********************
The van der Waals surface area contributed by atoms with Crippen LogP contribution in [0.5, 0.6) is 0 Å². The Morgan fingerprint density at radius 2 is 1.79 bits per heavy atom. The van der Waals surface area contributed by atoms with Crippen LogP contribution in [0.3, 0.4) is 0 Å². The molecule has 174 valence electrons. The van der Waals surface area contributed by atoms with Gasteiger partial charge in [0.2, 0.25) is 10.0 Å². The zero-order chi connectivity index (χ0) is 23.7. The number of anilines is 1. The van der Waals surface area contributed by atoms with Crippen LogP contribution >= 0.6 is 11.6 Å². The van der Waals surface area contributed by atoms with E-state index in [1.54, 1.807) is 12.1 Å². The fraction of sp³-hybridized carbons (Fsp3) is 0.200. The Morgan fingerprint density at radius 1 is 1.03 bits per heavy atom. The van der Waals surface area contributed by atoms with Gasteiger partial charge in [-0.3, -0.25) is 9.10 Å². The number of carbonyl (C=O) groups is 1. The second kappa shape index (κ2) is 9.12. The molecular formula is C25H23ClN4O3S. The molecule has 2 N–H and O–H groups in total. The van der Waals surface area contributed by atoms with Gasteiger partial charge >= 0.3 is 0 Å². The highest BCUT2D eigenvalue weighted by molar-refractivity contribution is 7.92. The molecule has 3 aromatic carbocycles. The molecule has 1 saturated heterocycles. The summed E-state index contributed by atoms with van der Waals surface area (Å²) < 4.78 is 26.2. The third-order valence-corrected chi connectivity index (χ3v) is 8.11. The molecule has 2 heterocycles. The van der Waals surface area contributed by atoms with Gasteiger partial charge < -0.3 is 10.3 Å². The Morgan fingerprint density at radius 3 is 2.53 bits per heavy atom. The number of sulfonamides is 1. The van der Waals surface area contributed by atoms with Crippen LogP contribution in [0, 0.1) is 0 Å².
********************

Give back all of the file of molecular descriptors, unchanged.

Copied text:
The van der Waals surface area contributed by atoms with Crippen LogP contribution in [0.5, 0.6) is 0 Å². The Morgan fingerprint density at radius 2 is 1.79 bits per heavy atom. The van der Waals surface area contributed by atoms with Crippen LogP contribution in [0.3, 0.4) is 0 Å². The molecule has 174 valence electrons. The van der Waals surface area contributed by atoms with Gasteiger partial charge in [0.2, 0.25) is 10.0 Å². The zero-order chi connectivity index (χ0) is 23.7. The number of anilines is 1. The van der Waals surface area contributed by atoms with Crippen LogP contribution >= 0.6 is 11.6 Å². The van der Waals surface area contributed by atoms with E-state index in [1.54, 1.807) is 12.1 Å². The fraction of sp³-hybridized carbons (Fsp3) is 0.200. The Morgan fingerprint density at radius 1 is 1.03 bits per heavy atom. The van der Waals surface area contributed by atoms with Gasteiger partial charge in [-0.3, -0.25) is 9.10 Å². The number of carbonyl (C=O) groups is 1. The second kappa shape index (κ2) is 9.12. The molecular formula is C25H23ClN4O3S. The molecule has 2 N–H and O–H groups in total. The van der Waals surface area contributed by atoms with Gasteiger partial charge >= 0.3 is 0 Å². The highest BCUT2D eigenvalue weighted by molar-refractivity contribution is 7.92. The molecule has 3 aromatic carbocycles. The molecule has 1 saturated heterocycles. The summed E-state index contributed by atoms with van der Waals surface area (Å²) < 4.78 is 26.2. The third-order valence-corrected chi connectivity index (χ3v) is 8.11. The molecule has 2 heterocycles. The van der Waals surface area contributed by atoms with Gasteiger partial charge < -0.3 is 10.3 Å². The Morgan fingerprint density at radius 3 is 2.53 bits per heavy atom. The number of sulfonamides is 1. The van der Waals surface area contributed by atoms with Crippen LogP contribution in [0, 0.1) is 0 Å².